At least four of the seven justices appeared to be persuaded by the opponents' reasoning that the commission must limit what it can place on the ballot to issues relating to the budgetary process, not just those that have a budgetary impact.
Florida Solicitor General Scott Makar, defending the commission, argued that its scope was not supposed to be limited to ''cramped, narrow reform'' but was ``supposed to be broad and remedial.''
Justices Barbara Pariente and Harry Lee Anstead, as well as Quince and Wells, challenged that conclusion.
''We all know that everything the Legislature does has an impact on the budget,'' Anstead said. By allowing the commission to focus on any issue that simply impacts the budget and is not limited to the process, he argued ``they could do anything.''
Pariente said she was concerned about the sweeping title of Amendment 7, ''Religious Freedom,'' which repeals the 100-year-old ban on direct state funding of religious institutions, including religious schools. She questioned what that had to do with the job of reforming the state's taxation and budget process.
''Seems to be to be as far afield as you can get,'' Pariente said. ``If they had proposed repeal of the class size amendment, which is really impacting the budget, I think they'd have a closer argument.''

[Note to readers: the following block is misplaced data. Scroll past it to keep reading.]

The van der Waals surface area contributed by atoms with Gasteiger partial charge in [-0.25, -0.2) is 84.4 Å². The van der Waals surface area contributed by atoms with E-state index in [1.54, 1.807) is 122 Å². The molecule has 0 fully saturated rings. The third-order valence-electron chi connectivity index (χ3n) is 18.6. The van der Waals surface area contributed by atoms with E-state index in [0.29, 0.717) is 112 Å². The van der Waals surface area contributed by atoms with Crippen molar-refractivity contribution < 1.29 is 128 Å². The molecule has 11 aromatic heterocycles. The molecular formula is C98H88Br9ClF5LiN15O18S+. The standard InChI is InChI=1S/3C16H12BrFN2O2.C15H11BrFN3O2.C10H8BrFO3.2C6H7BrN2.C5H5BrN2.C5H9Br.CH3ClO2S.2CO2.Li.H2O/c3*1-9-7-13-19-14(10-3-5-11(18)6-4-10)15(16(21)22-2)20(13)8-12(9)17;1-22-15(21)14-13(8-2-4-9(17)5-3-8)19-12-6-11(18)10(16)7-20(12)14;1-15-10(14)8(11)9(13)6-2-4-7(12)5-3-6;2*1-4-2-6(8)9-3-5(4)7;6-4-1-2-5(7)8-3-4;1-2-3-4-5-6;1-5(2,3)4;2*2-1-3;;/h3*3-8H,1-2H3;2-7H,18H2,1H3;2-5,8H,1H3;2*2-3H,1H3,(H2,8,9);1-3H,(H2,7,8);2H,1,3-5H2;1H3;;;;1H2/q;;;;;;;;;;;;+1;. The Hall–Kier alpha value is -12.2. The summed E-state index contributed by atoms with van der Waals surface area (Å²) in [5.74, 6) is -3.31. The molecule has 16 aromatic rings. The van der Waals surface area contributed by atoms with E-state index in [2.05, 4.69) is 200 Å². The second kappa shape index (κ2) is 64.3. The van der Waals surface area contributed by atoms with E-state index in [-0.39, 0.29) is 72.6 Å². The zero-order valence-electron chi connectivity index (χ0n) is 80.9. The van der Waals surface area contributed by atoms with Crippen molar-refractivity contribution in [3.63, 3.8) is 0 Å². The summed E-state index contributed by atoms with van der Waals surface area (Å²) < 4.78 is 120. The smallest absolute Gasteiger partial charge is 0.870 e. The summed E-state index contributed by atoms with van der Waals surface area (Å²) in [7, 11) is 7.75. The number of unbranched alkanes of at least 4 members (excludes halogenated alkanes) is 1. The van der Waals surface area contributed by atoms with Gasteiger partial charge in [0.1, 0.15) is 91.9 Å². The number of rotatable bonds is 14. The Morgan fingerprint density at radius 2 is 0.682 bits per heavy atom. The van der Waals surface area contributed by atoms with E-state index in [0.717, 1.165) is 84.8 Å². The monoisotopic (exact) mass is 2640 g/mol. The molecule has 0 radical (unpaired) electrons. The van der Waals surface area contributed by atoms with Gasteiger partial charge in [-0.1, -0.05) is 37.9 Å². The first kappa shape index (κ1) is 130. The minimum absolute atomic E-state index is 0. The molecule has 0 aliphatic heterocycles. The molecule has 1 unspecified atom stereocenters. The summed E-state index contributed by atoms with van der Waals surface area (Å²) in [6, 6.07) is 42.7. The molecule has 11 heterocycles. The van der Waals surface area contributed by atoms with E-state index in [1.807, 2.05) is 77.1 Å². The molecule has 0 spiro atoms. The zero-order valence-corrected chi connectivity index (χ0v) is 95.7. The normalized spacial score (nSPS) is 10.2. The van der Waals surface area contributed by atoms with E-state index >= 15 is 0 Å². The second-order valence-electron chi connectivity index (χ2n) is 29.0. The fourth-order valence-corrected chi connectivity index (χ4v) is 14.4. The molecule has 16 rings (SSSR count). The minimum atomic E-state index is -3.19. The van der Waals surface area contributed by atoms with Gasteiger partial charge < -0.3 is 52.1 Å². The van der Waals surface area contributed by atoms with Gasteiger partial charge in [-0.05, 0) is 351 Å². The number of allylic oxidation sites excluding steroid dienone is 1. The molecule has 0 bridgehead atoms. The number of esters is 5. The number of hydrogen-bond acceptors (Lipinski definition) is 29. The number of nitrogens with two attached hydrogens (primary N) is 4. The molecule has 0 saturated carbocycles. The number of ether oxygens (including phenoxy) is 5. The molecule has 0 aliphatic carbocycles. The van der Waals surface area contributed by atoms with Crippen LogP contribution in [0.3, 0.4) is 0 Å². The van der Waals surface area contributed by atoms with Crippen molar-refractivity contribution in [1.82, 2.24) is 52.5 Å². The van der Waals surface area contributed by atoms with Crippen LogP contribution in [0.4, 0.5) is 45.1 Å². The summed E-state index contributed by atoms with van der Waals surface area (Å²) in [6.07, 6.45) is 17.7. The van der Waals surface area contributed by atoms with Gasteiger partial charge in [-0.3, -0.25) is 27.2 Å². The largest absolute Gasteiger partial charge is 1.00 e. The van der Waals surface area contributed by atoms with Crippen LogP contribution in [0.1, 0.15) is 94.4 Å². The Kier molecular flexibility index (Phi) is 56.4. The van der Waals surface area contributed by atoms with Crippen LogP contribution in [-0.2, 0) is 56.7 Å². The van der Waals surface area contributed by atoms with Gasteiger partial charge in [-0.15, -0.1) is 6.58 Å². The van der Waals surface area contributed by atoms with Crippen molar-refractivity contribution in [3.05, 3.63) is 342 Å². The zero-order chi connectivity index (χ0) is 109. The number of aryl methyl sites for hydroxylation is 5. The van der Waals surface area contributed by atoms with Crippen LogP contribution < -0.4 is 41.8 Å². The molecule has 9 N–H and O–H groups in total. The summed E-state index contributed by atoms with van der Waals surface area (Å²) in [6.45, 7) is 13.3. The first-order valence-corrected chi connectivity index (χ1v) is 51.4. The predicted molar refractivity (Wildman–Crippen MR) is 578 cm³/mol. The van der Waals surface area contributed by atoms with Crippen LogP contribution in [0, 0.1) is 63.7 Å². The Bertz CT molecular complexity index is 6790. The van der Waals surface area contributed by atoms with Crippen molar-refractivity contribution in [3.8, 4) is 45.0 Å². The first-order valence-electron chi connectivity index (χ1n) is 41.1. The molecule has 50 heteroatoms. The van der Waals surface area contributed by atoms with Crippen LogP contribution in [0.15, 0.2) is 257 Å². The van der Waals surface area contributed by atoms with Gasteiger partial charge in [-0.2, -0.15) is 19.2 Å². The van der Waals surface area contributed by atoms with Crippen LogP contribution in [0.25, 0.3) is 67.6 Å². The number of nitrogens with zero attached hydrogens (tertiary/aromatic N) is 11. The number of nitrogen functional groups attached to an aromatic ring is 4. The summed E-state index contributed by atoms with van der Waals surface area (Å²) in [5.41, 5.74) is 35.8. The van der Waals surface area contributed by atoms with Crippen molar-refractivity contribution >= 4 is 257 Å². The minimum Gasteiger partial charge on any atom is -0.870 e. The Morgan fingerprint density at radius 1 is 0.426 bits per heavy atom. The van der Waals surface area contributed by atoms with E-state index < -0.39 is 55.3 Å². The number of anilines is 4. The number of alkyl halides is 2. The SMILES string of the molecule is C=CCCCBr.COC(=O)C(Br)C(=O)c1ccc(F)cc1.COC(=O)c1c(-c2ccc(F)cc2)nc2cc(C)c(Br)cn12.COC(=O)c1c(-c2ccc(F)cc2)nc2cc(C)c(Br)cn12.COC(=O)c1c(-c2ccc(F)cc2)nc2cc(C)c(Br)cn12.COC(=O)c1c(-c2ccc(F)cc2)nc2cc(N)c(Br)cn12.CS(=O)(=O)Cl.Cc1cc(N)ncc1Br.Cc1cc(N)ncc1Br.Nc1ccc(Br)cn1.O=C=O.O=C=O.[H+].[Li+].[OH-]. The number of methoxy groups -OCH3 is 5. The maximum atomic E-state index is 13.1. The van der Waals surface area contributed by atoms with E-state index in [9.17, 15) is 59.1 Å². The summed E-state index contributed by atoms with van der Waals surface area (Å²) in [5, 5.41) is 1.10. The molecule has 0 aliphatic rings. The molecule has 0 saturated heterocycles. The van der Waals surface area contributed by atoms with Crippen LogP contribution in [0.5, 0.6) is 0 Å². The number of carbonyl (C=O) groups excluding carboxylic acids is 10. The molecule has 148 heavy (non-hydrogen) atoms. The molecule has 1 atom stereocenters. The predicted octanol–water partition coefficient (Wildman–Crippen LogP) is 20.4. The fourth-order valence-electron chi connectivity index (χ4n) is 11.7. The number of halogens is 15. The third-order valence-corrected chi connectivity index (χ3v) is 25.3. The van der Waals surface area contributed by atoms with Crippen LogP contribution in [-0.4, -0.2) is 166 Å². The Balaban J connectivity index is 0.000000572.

Opponents also argue that the title of Amendment 9 -- ''Requiring 65 percent of School Funding for Classroom Instruction'' -- is misleading. They say that because nearly all Florida school districts already meet this standard, the goal of the amendment is really to reverse the Florida Supreme Court decision that threw out the private school voucher program for students in failing schools.
Justice R. Fred Lewis decried what he said was the ''game-playing'' that has increasingly enveloped the amendment process -- in which proponents try to snag voters with misleading or incomplete ballot titles and summaries.
''It's starting to become a game and these things ought to fly on their own merit,'' Lewis said.
''Why not require, if anyone wants to change the constitution, that it not be misleading, that it not engage in all these catchy phrases and political arguing that's popular today?'' Lewis added.
To make the point, Pariente read aloud the ballot title of Amendment 5, which says: ``Eliminating state required school property tax and replacing with equivalent state revenues to fund education.''
''Nobody in their right mind isn't going to think: `Isn't that a great idea','' she said.
Herron responded that voters would read the other 75 words -- beyond the ballot title --which more fully describes the amendment.
Quince then interjected. ``Even if the voter, voting on that title, reads the rest of the 75 words, where does it tell that voter that this replacement of state revenues to fund education is for the year 2010-2011 alone?''
After the hearing, Herron, who has successfully challenged and defended several constitutional amendment proposals, said he agreed with Lewis that the process of ballot wording has become too politicized and needs reform.
As to the prospect of restoring Amendment 5 to the ballot, Herron was more circumspect: ''I've gotten beat up a lot of times,'' he said. ``Sometimes you win. Sometimes you lose.''